In Farrey, the Supreme Court held that a debtor may not use section 522(f)(1) to avoid the fixing of a lien created by a divorce decree that extinguishes all previous interests the parties had in the family homestead.11 There, and in the cases which follow it, the judicial lien at issue never attached to the debtor's prior undivided interest; instead, it attached to the newly-created interest. Seeking to extend this holding to other circumstances, Creditor contends that Debtor cannot avoid Creditor's judicial liens on the Residence, where Debtor acquired sole ownership of the Residence after the Creditor's lien attached, even though the Debtor still held a community property interest in the Residence when the Creditor obtained the lien on all community property including the Residence. Creditor's argument, however, fails to acknowledge the critical distinction between this case and the Farrey case. Here, unlike Farrey and its progeny, the judicial lien attached to the Debtor's community property; Debtor held this community property interest before the lien attached. In the other cases, the lien attached to newly-created property interests and the debtors did not hold those interests before the fixing of the lien. As a result of this material distinction, Debtor can avoid the lien under the "critical inquiry" of Farrey:
* * * *
We hold that [section] 522(f)(1) of the Bankruptcy Code requires a debtor to have possessed an interest to which a lien attached, before it attached, to avoid the fixing of the lien on that interest.
Farrey, 500 U.S. at 299 and 301.
Section 522(f)(1) allows a debtor to "avoid the fixing of a lien on an interest of the debtor in property to the extent that such lien impairs an exemption to which debtor would have been entitled under subsection (b) of this section, if such lien is (A) a judicial lien . . ." (emphasis added). In 1994, this subsection was amended to prevent debtors from avoiding, pursuant to section 522(f)(1), judicial liens securing certain alimony, maintenance or support debts to a spouse, former spouse or child of a debtor. See 11 U.S.C. §522(f)(1)(A).12 Prior to this revision, many debtors attempted to utilize section 522(f)(1) to avoid marital or support liens; courts varied widely in determining whether section 522(f)(1) could be used in such a manner. See Sheryl Scheible Wolf, Divorce, Bankruptcy, and Metaphysics: Avoidance of Marital Liens under §522(f) of the Bankruptcy Code, 31 Fam. L.Q. 513 (1997).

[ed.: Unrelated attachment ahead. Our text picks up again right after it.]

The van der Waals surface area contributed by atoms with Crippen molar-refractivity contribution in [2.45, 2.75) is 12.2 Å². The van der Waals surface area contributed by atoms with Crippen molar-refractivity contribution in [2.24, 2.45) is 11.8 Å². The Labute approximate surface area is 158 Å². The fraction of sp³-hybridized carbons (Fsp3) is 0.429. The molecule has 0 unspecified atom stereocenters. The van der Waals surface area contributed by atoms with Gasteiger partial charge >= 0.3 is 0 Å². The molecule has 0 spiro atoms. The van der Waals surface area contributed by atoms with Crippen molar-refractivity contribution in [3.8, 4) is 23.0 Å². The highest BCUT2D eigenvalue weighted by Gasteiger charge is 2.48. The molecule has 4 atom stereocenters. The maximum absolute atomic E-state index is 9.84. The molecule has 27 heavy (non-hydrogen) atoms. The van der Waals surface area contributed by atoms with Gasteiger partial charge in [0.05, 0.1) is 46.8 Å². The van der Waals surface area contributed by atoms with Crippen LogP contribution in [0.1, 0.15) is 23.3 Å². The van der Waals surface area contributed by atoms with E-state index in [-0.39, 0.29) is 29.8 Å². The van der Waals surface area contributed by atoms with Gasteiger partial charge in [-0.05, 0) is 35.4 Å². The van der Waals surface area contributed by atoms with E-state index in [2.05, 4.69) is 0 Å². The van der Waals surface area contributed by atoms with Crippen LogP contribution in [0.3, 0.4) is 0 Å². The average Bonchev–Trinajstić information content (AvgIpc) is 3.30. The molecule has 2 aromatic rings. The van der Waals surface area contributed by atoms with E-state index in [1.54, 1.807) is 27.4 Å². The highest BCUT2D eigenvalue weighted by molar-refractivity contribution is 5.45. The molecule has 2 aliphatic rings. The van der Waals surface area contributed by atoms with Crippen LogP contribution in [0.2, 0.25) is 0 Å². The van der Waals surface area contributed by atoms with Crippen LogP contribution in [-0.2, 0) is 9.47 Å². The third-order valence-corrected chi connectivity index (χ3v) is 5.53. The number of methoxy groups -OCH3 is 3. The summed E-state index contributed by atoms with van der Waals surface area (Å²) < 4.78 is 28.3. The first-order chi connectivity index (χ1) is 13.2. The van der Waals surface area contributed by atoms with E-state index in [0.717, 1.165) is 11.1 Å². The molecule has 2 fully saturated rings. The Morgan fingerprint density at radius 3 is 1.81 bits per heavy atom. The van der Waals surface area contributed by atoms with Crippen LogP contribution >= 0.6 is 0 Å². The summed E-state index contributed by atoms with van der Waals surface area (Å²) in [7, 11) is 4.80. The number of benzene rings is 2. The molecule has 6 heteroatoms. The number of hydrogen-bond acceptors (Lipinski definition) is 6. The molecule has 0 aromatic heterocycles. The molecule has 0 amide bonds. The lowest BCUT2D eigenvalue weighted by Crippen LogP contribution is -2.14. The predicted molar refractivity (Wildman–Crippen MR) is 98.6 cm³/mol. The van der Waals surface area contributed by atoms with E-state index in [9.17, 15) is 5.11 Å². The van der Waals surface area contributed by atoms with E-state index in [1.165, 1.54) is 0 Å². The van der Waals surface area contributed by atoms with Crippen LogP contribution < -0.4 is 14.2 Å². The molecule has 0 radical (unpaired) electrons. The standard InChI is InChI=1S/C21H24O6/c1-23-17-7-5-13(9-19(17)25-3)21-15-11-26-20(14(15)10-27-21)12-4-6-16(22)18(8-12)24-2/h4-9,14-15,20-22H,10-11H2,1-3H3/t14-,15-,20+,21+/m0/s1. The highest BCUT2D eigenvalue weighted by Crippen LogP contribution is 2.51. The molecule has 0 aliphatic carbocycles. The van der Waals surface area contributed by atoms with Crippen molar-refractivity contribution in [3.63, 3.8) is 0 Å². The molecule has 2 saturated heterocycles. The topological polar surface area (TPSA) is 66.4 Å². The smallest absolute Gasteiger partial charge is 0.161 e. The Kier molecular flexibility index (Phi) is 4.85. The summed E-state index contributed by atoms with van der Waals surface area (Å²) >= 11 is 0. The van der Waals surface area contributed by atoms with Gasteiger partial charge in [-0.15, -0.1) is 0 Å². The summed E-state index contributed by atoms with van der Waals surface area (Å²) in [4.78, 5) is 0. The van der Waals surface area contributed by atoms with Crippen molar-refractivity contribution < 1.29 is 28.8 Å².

Upon this stage, the Supreme Court issued its decision in Farrey and held that, under the particular facts of that case, the debtor husband could not avoid his former wife's lien in his residence under section 522(f)(1). Farrey, 500 U.S. at 295.
In Farrey, the Wisconsin state divorce court awarded one-half of the marital property to each spouse. Pursuant to that property division, the court allowed the husband (Sanderfoot) to retain the family residence but ordered him to pay his ex-wife (Farrey) approximately $30,000 to equalize the division of assets. Id. at 293. To secure payment, the court granted Farrey a lien on the residence. Four months later, Sanderfoot — who had never made any of the payments required by the state court — filed for relief pursuant to chapter 7, claimed his homestead exemption in the residence, and sought to avoid Farrey's lien on the residence pursuant to section §522(f) (as written before the 1994 amendments). Id. at 293-94. Significantly, Sanderfoot conceded that the divorce decree in that case operated to "wholly" extinguish his previous interests in the Residence. Id. at 299, 301-02. Therefore, Farrey's lien encumbered only Sanderfoot's wholly new fee simple interest, not any pre-existing interests that Sanderfoot may have had in the residence prior to the divorce decree. In other words, the Farrey lien — in contrast to the explicit language of the judicial lien in the case before the panel — did not attach to the joint property interests of Sanderfoot and Farrey:
Id. at 299-300 (emphasis added) (citation to record omitted).
Unlike the lien in Farrey, the lien in this case explicitly encumbered the community property of Debtor and Former Spouse. Further, unlike Farrey, the creation of Creditor's judicial lien (by the November 26, 1996 order) was an event separate from — not simultaneous with — the transformation of Debtor's community property into separate property (by deed dated December 10, 1996).13 Moreover, unlike Farrey, when Creditor's lien was created, Debtor still held a community property interest in the Residence. (See footnote 6).